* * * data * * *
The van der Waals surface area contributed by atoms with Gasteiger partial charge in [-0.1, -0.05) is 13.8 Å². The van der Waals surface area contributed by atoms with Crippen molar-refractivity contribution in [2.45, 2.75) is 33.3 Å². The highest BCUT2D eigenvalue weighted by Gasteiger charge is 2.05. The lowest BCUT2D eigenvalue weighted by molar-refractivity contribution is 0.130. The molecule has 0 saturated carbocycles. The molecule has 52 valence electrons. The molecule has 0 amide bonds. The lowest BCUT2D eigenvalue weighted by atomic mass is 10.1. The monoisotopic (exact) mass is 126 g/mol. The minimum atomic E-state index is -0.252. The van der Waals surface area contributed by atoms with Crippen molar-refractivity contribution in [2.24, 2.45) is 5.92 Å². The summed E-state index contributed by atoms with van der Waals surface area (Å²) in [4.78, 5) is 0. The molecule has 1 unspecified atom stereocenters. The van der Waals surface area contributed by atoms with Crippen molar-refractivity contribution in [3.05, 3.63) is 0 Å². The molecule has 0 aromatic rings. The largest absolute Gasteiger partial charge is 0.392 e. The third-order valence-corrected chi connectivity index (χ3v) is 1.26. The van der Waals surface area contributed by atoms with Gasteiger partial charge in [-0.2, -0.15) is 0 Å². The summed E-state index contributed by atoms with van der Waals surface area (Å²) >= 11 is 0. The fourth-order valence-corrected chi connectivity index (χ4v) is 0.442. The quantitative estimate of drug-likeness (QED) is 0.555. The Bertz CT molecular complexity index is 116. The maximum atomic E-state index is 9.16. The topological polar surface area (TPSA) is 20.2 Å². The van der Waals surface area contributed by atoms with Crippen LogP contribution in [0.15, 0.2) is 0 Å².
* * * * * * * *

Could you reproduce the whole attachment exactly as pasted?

The van der Waals surface area contributed by atoms with Gasteiger partial charge in [-0.1, -0.05) is 13.8 Å². The van der Waals surface area contributed by atoms with Crippen molar-refractivity contribution in [2.45, 2.75) is 33.3 Å². The highest BCUT2D eigenvalue weighted by Gasteiger charge is 2.05. The lowest BCUT2D eigenvalue weighted by molar-refractivity contribution is 0.130. The molecule has 0 saturated carbocycles. The molecule has 52 valence electrons. The molecule has 0 amide bonds. The lowest BCUT2D eigenvalue weighted by atomic mass is 10.1. The monoisotopic (exact) mass is 126 g/mol. The minimum atomic E-state index is -0.252. The van der Waals surface area contributed by atoms with Crippen molar-refractivity contribution in [2.24, 2.45) is 5.92 Å². The summed E-state index contributed by atoms with van der Waals surface area (Å²) in [4.78, 5) is 0. The molecule has 1 unspecified atom stereocenters. The van der Waals surface area contributed by atoms with Crippen molar-refractivity contribution in [3.05, 3.63) is 0 Å². The molecule has 0 aromatic rings. The largest absolute Gasteiger partial charge is 0.392 e. The third-order valence-corrected chi connectivity index (χ3v) is 1.26. The van der Waals surface area contributed by atoms with Gasteiger partial charge in [-0.2, -0.15) is 0 Å². The summed E-state index contributed by atoms with van der Waals surface area (Å²) >= 11 is 0. The fourth-order valence-corrected chi connectivity index (χ4v) is 0.442. The quantitative estimate of drug-likeness (QED) is 0.555. The Bertz CT molecular complexity index is 116. The maximum atomic E-state index is 9.16. The topological polar surface area (TPSA) is 20.2 Å². The van der Waals surface area contributed by atoms with Crippen LogP contribution in [0.15, 0.2) is 0 Å².